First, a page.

There has been a lot of change in my life over the last year; a new job, a new partner and letting go of the place that has inspired my artwork for the last nine years. My creativity hasn’t stopped but I needed some time out, to finish projects, to set up a new workshop, to learn new skills and think about where my inspiration would come from next. To share that confusion via my blog felt too public.

 

It was my new partner that made me realise I already have another significant place in my life; the Kennet and Avon Canal. I have lived near it in various houses, lodgings and flats ever since I was 21. I have walked it as a commute to work, cycled the entire length once, I run on it regularly for fun and exercise, I’ve cycled its rocky hawthorn strewn path to see friends, walked along in sunshine or puddles to the local towns and pubs and its always been there with it’s bird and boat life when I just need to escape and watch the world go by outdoors for a while.

I have therefore started to observe the Canal more consciously. Noticing the specific and the general, how it changes with the seasons and learning a little about it’s history. As always I’m using this research to inspire my art, or perhaps more the art is a visual expression of what I observe; the two are entwined as ways of knowing.

 

Currently I’m focussed on two series;

  • Bridges, as way markers along the navigation and their names and numbers.
  • Flora, in the hedgerow and reedbeds and how the colours and structures change each month.

So having found a new direction, I will be back to blogging my progress more regularly.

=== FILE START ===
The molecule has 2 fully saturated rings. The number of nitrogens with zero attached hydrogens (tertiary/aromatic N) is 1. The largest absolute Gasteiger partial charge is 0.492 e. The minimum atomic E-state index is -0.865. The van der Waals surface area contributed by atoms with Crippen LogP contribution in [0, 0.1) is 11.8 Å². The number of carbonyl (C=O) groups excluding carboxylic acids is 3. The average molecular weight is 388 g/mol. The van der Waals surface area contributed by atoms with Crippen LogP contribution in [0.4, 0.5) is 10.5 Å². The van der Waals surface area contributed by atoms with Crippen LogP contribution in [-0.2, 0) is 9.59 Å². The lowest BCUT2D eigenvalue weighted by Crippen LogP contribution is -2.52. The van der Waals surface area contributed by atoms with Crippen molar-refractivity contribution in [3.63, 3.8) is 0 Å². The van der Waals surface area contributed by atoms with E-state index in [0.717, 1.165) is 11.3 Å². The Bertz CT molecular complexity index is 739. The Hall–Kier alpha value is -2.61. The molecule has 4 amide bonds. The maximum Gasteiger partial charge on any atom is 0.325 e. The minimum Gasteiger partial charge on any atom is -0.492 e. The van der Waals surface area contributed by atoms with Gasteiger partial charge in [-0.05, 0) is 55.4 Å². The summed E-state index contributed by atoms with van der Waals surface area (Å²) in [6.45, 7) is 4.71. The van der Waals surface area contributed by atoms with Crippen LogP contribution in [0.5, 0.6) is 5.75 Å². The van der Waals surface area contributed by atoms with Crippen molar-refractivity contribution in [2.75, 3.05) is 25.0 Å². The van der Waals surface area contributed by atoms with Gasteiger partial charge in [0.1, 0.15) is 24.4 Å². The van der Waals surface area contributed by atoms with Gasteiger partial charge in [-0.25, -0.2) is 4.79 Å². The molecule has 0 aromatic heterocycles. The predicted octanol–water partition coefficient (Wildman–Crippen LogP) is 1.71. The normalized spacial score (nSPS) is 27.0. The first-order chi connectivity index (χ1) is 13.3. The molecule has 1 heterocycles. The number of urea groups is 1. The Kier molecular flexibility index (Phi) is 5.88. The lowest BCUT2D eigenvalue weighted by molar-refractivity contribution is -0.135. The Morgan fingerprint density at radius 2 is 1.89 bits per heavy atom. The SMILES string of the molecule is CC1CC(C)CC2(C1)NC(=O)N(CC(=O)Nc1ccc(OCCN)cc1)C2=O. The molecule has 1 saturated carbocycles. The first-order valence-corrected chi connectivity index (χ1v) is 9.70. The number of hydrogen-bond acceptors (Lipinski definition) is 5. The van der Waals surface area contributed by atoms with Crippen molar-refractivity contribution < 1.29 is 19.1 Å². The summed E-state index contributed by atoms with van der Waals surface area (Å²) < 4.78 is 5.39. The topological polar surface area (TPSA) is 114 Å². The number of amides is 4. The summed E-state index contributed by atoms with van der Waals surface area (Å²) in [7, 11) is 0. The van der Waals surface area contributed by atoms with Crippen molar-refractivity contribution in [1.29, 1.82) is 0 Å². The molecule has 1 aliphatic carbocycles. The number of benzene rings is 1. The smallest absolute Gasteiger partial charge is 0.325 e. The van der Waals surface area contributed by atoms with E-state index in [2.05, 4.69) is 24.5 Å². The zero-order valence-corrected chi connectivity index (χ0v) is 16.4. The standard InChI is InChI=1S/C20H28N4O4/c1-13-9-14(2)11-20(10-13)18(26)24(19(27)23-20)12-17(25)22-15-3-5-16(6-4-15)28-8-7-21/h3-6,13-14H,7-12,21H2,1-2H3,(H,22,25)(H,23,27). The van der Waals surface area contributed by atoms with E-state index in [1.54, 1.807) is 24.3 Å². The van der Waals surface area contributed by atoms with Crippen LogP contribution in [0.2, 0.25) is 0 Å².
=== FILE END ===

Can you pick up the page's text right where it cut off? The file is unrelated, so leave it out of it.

October vase pencil drawing

October collage Orange leaf

 

 

One step removed

A couple of weeks back my friend, a runner and female of a similar age kindly agreed to do a photo shoot and model some particular poses based on stretches we would perform after running. I now have about 150 photos to work from (should keep me quiet for a while). As I’ve said before I want to combine these figurative drawings/paintings with my prints of pebbles or other abstract colours/patterns connected to the landscape. This is about women being strong and healthy and proud of their bodies and using them on their own terms.  As I embark on this project, I am conscious of the history surrounding paintings of the female nude (from the male gaze) and how I need to ensure my images are perceived differently, not sure how I will communicate that yet.

Having a friend pose has introduced a dilemma about ethics into my work; normally my life drawings are pinned up on my walls so that I can evaluate/critique them. When I’ve been to a public life drawing session, I take it as read that the model is comfortable being seen nude in public and they are also anonymous to my friends and family. However, a friend modelling presented a different issue, especially as I have photos in my care; is it ok to pin those images to the wall? I decided I should get her permission first and we agreed that photos would remain safeguarded but that drawings could be displayed.

This confirms that there is a difference between a photo and a drawing/painting, which is somehow one step removed. A drawing/painting gives something different to a photo, it provides an interpretation, an expression, something additional to mere fact

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Last weekend I visited Hull; the Maritime Museum and Ferens Art Gallery. There was a good exhibition called “Portraits of the Sea” by  www.danlhall.com  in which he had drawn men who had spent their lives in jobs related to the sea (Trawlermen, Navy, Fish Market/processing, the Social Club owner etc). It was a interesting documentary style exhibition with the drawings almost like passport photographs in their presentation and monotone colouring. I thought it was a shame that the stories of the Women in the Industry or women who would have been on the periphery (eg wives) weren’t represented.